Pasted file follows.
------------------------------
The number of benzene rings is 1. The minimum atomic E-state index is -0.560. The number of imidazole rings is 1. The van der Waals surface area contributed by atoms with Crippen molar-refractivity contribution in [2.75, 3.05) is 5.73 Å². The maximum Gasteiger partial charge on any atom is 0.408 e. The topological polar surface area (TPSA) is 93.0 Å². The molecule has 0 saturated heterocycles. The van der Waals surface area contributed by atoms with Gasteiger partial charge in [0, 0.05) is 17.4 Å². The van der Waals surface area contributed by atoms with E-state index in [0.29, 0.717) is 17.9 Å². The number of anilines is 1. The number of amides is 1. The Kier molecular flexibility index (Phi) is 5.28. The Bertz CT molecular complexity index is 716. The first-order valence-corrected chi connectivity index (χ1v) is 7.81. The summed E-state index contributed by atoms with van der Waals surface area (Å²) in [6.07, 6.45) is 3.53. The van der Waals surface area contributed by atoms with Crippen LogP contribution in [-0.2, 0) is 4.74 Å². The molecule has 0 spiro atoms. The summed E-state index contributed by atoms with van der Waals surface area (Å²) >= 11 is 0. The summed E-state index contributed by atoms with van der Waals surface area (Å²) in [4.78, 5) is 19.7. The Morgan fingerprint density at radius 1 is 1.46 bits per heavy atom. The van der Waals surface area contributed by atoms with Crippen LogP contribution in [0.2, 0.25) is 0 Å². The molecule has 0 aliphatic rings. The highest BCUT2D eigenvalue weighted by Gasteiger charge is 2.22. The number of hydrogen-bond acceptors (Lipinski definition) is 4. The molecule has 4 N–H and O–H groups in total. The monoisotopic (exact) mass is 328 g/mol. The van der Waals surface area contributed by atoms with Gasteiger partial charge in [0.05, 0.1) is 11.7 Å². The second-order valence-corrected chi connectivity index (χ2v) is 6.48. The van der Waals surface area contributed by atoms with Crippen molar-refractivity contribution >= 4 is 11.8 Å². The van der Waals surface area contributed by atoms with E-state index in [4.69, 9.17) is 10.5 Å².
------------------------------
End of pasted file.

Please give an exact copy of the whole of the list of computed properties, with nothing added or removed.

The number of benzene rings is 1. The minimum atomic E-state index is -0.560. The number of imidazole rings is 1. The van der Waals surface area contributed by atoms with Crippen molar-refractivity contribution in [2.75, 3.05) is 5.73 Å². The maximum Gasteiger partial charge on any atom is 0.408 e. The topological polar surface area (TPSA) is 93.0 Å². The molecule has 0 saturated heterocycles. The van der Waals surface area contributed by atoms with Gasteiger partial charge in [0, 0.05) is 17.4 Å². The van der Waals surface area contributed by atoms with E-state index in [0.29, 0.717) is 17.9 Å². The number of anilines is 1. The number of amides is 1. The Kier molecular flexibility index (Phi) is 5.28. The Bertz CT molecular complexity index is 716. The first-order valence-corrected chi connectivity index (χ1v) is 7.81. The summed E-state index contributed by atoms with van der Waals surface area (Å²) in [6.07, 6.45) is 3.53. The van der Waals surface area contributed by atoms with Crippen LogP contribution in [-0.2, 0) is 4.74 Å². The molecule has 0 spiro atoms. The summed E-state index contributed by atoms with van der Waals surface area (Å²) >= 11 is 0. The summed E-state index contributed by atoms with van der Waals surface area (Å²) in [4.78, 5) is 19.7. The Morgan fingerprint density at radius 1 is 1.46 bits per heavy atom. The van der Waals surface area contributed by atoms with Crippen LogP contribution in [0.2, 0.25) is 0 Å². The molecule has 0 aliphatic rings. The highest BCUT2D eigenvalue weighted by Gasteiger charge is 2.22. The number of hydrogen-bond acceptors (Lipinski definition) is 4. The molecule has 4 N–H and O–H groups in total. The monoisotopic (exact) mass is 328 g/mol. The van der Waals surface area contributed by atoms with Gasteiger partial charge in [0.05, 0.1) is 11.7 Å². The second-order valence-corrected chi connectivity index (χ2v) is 6.48. The van der Waals surface area contributed by atoms with Crippen molar-refractivity contribution >= 4 is 11.8 Å². The van der Waals surface area contributed by atoms with E-state index in [4.69, 9.17) is 10.5 Å².